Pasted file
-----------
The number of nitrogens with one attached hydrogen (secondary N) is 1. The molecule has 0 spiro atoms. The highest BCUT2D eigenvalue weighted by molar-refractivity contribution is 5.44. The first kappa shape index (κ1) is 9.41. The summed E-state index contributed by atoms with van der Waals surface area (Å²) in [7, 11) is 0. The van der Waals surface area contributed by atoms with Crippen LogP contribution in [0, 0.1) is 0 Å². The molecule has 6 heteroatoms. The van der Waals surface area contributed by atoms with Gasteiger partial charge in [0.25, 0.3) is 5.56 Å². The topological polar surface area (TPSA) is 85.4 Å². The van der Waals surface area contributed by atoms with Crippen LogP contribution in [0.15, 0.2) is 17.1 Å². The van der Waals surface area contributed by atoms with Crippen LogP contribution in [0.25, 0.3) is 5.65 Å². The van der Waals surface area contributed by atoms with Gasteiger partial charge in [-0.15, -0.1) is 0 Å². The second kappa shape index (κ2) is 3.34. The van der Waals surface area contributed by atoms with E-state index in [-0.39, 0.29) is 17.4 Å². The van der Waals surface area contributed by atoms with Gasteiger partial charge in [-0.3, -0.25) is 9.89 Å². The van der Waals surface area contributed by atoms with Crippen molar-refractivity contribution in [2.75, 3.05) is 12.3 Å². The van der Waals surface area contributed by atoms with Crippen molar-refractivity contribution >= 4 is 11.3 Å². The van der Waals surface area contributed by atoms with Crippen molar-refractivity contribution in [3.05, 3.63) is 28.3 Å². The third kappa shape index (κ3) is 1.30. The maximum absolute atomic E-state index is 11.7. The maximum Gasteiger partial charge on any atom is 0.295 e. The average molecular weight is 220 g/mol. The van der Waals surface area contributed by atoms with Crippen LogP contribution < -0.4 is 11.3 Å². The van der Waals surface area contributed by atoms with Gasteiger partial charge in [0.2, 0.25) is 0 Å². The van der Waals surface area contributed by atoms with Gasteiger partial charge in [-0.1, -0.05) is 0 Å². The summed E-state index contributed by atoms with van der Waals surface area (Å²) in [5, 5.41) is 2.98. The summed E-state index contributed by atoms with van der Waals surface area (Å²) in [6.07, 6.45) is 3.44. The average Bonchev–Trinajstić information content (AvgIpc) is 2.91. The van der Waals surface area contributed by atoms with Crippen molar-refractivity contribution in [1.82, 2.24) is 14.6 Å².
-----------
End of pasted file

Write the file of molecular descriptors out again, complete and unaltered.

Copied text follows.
The number of nitrogens with one attached hydrogen (secondary N) is 1. The molecule has 0 spiro atoms. The highest BCUT2D eigenvalue weighted by molar-refractivity contribution is 5.44. The first kappa shape index (κ1) is 9.41. The summed E-state index contributed by atoms with van der Waals surface area (Å²) in [7, 11) is 0. The van der Waals surface area contributed by atoms with Crippen LogP contribution in [0, 0.1) is 0 Å². The molecule has 6 heteroatoms. The van der Waals surface area contributed by atoms with Gasteiger partial charge in [0.25, 0.3) is 5.56 Å². The topological polar surface area (TPSA) is 85.4 Å². The van der Waals surface area contributed by atoms with Crippen LogP contribution in [0.15, 0.2) is 17.1 Å². The van der Waals surface area contributed by atoms with Crippen LogP contribution in [0.25, 0.3) is 5.65 Å². The van der Waals surface area contributed by atoms with Gasteiger partial charge in [-0.15, -0.1) is 0 Å². The second kappa shape index (κ2) is 3.34. The van der Waals surface area contributed by atoms with E-state index in [-0.39, 0.29) is 17.4 Å². The van der Waals surface area contributed by atoms with Gasteiger partial charge in [-0.3, -0.25) is 9.89 Å². The van der Waals surface area contributed by atoms with Crippen molar-refractivity contribution in [2.75, 3.05) is 12.3 Å². The van der Waals surface area contributed by atoms with Crippen molar-refractivity contribution >= 4 is 11.3 Å². The van der Waals surface area contributed by atoms with Crippen molar-refractivity contribution in [3.05, 3.63) is 28.3 Å². The third kappa shape index (κ3) is 1.30. The maximum absolute atomic E-state index is 11.7. The maximum Gasteiger partial charge on any atom is 0.295 e. The average molecular weight is 220 g/mol. The van der Waals surface area contributed by atoms with Crippen LogP contribution < -0.4 is 11.3 Å². The van der Waals surface area contributed by atoms with Gasteiger partial charge in [0.2, 0.25) is 0 Å². The van der Waals surface area contributed by atoms with Gasteiger partial charge in [-0.1, -0.05) is 0 Å². The summed E-state index contributed by atoms with van der Waals surface area (Å²) in [5, 5.41) is 2.98. The summed E-state index contributed by atoms with van der Waals surface area (Å²) in [6.07, 6.45) is 3.44. The average Bonchev–Trinajstić information content (AvgIpc) is 2.91. The van der Waals surface area contributed by atoms with Crippen molar-refractivity contribution in [1.82, 2.24) is 14.6 Å².